Entrepreneurial spirit takes hold in China
- 5 June 2012
- From the section China
Not long ago, capitalism was a dirty word in communist China - it was impossible to start your own business or think about getting rich.
But all that changed with a series of economic reforms launched three decades ago that unleashed a wave of entrepreneurial spirit.
Many Chinese people now spend much of their free time thinking, reading and learning about how to get ahead.
They turn to seminars, self-help books and novels in search of inspiration and to help them understand the rules of this new game.
One firm looking to help - and cash in - on this thirst for knowledge is Hengtaidatong Gold, which tries to persuade people to invest in this precious metal.
Every few weeks it organises glitzy gatherings for Beijing's well-heeled residents to teach them how to make money from this valuable commodity.
At one of them, potential investors were gently ushered into comfortable leather seats and offered Italian coffee or Chinese tea.
The event, held in a coffee shop in Beijing's central business district, was hosted by silver-tongued compere Zhan Weisheng.
"Previous generations never even thought about investing money because they were poor. They were just concerned about having enough food and warm clothes," Mr Zhan told the BBC.
"But because the economy's now booming, that problem's been solved and people have money, so naturally they have to think about how to invest it."
Mr Zhan and the team at Hengtaidatong hope to direct investors towards their own products, although they present their gatherings as attempts to learn. The host called it a "salon".
"This isn't a lecture - this is supposed to be relaxing. It's us learning together about how to invest in gold," he told the audience as they settled into their seats.
Mr Zhan's main tool of instruction was a game, using fake gold bars, pretend cash and real-life scenarios.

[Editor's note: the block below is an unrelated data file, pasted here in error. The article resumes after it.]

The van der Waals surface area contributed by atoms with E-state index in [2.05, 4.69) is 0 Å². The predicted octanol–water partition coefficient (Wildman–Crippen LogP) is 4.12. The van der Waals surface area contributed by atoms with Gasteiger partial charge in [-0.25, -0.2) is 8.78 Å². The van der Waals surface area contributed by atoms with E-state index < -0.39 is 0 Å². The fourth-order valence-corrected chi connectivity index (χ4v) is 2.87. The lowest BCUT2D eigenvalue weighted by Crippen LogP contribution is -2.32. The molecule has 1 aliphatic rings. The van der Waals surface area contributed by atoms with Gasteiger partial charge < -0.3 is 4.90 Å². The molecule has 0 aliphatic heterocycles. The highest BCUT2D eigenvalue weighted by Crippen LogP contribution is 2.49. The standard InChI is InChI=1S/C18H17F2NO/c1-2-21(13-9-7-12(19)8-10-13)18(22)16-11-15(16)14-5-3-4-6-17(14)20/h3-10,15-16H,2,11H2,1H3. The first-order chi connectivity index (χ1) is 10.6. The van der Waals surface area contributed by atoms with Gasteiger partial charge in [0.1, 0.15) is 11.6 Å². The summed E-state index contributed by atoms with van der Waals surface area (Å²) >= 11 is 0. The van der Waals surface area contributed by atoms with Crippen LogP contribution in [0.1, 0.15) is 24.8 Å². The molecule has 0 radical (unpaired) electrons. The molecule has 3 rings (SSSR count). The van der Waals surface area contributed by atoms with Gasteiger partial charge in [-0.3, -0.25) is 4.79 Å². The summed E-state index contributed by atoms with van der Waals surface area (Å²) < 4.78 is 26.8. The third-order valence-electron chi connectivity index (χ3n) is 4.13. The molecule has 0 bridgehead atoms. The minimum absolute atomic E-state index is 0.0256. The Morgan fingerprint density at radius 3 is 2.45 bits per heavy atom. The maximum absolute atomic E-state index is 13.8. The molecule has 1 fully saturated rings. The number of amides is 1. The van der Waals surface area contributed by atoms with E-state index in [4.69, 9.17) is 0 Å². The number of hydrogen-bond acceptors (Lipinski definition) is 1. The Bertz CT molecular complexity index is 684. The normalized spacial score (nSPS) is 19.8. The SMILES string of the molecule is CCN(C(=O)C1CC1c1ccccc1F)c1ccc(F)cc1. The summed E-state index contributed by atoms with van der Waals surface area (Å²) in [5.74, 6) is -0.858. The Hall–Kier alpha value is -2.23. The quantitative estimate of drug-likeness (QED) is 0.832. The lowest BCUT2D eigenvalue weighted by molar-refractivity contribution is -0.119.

The audience were given a set amount of gold and money, and then had to make investment choices after being told information that could affect the price of the precious metal.
The death of Osama Bin Laden, the bombing of Libya by Nato planes and the down-grading of credit ratings for certain European countries were all events that investors had to factor into their calculations.
A group of smartly dressed and attractive assistants buzzed around the room with calculators to help those having trouble with their sums.
Mr Zhan did his job well. After the session, 20 people said they would buy gold worth about one million yuan ($159,000; £99,000).
Of course, the price of gold, which has reassuringly risen sharply over the last decade, must have helped investors make up their minds.
Seminars are not the only way to learn about making money. There are also thousands of self-help books.
Beijing salesman Luo Peng is one of those who believe in their educational powers.
The 29-year-old, who sells computer services, read dozens of these books when he was learning how to perfect the art of selling.
One is called The Psychology of Selling by Brian Tracy. The book's sub-title promises its readers they will learn how to sell more, easier and faster than they ever thought possible.
Mr Luo now stands while talking to customers on the telephone, a habit he picked up after reading about one Japanese master salesman.
"One day he went home, got changed into his pyjamas and laid on his bed. At that point, there was a call from a client," said Mr Luo.
"Before answering the call, he got changed into his suit and tie and stood up, because only then did he feel like a proper salesman."
Mr Luo said he stands when talking on the phone because that is how he feels professional.
Novels also provide inspiration for those who dream of leaving poverty behind and finding wealth in the new capitalist China.
Many tell stories of poor farmers who rise through the ranks of top companies.
These books are not always read just for fun, but for what practical information they might contain.
"There isn't a recent legacy of reading for pure pleasure, the idea of reading because it makes you feel nice," said Jo Lusby, the head of Penguin books in China.
"Typically in adult and teen publishing, it's a sense of what do I know at the end of this book that I didn't know at the beginning - and ideally how will it help me get a better job."
Getting a better job, making money and starting a business are relatively new concepts in China - but they are all occupying the thoughts of the people who live here.